A news service for the people of Michigan from the Mackinac Center for Public Policy

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Is the Problem In Detroit Really A Lack Of Revenue?

City receives far more money per person than any other city in the state

One common theme in the media across the state and nationally has been the tale of how the city of Detroit's financial crisis stems from a lack of revenue.

An analysis by Bridge magazine says the city receives less than expected in state-shared revenue, or money the state distributes to all local governments it gets from collecting sales taxes. The Huffington Post cited the main root of Detroit's problems as "the simple lack of revenue."

But a report released this month by the Citizens Research Council of Michigan suggests that Detroit gets more than its fair share of state money when measured per capita and compared to what other cities are receiving. And the city's revenue per person has changed little over the past decade.

"They get a lot of money on a per capita basis. They just can't control their spending," Bettie Buss, the report's author, told Reuters.

The report notes that while the city of Detroit received $161.1 million less in state shared revenue in 2012 than it did in 2002, it gets $335 per person in state-shared revenue – by far the highest in the state. Pontiac was second-highest at $176 per person. 

James Hohman, a fiscal policy analyst for the Mackinac Center for Public Policy, says the city's real issues are administrative and not revenue.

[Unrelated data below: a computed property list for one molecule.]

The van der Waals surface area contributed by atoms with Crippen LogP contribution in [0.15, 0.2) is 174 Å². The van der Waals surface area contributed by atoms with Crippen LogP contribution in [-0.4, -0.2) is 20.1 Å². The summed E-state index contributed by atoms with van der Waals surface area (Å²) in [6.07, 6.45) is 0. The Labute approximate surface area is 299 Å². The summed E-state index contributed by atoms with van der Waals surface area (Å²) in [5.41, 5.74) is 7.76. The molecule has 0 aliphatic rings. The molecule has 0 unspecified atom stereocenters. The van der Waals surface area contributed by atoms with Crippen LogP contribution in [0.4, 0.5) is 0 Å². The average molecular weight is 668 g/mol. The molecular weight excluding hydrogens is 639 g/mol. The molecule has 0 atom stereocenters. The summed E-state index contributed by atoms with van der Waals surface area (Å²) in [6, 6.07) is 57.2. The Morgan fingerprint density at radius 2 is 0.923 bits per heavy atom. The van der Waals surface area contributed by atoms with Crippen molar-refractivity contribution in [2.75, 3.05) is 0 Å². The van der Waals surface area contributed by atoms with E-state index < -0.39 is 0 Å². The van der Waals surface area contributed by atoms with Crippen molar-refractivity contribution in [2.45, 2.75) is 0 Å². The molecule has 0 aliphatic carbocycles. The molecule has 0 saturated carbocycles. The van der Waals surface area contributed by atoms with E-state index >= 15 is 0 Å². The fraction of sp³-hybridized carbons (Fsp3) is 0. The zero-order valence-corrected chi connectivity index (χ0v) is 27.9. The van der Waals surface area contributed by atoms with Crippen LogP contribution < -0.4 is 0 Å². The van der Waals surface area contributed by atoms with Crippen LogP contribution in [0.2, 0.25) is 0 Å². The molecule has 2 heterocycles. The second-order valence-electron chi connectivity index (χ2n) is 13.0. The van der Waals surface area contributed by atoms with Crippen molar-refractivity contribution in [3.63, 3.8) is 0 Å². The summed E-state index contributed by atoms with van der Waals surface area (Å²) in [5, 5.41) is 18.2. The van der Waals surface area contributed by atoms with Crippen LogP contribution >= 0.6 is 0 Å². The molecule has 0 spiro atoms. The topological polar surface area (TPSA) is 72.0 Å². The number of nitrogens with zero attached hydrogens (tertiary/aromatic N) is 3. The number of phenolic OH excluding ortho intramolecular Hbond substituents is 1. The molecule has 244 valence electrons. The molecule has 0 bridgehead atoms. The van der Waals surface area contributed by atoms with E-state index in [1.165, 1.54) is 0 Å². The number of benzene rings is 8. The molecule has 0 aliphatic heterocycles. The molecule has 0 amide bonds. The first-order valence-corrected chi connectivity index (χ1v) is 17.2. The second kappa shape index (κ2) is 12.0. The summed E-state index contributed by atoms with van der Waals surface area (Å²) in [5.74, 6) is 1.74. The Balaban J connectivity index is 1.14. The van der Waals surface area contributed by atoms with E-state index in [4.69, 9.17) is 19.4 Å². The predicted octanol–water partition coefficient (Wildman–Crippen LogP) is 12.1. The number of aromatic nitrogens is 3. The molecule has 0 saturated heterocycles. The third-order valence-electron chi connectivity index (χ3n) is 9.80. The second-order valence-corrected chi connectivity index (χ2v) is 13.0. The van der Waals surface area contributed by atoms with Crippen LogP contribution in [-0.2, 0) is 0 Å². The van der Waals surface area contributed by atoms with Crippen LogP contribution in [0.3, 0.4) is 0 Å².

"They are getting more state revenue sharing than anyone else. They've had it cut, but so has everyone else," Hohman said. "Yes the revenue has gone down a bit in the last decade, but so has everything else in the city of Detroit."

Detroit population has dropped 22 percent from 905,996 in 2002 to 706,585 in 2012, according to the U.S. Census Bureau. Meanwhile, Detroit's total revenue dropped from $2.589 billion in 2002 to $2.302 billion in 2012, an 11 percent decline. Governmental activity revenue fell from $1.855 billion in fiscal 2002 to $1.537 billion in fiscal 2012, a 17 percent decline.

"They haven’t adequately planned for a decrease. It’s an administrative issue,” Hohman said.

The CRC report and a review the city's finances shows that Detroit has revenue that is actually higher per capita than it has been in the past. In fact, the city receives about $1,289 per person in total revenue (property taxes, income taxes, other local taxes and revenue sharing) – the highest amount in the nation and 50 percent higher than any other city in Michigan.

Anthony Neely, spokesman for Detroit Mayor Dave Bing, didn't respond to a request for comment.

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See also:

Detroit's Emergency Manager Must Enforce Rules City Officials Ignored

Detroit Police Union Official Says Resource Cuts Make Streets Unsafe, But Police and Fire Salaries Increased

Detroit Exhausts Its Options

Detroit Could Sell Off Assets To Avoid Insolvency

St. Lawrence University economist Steven Horwitz discusses how the minimum wage was used to block immigrants from taking scarce jobs during the depression era. See more at "Raising the Minimum Wage, Lowering Opportunity."


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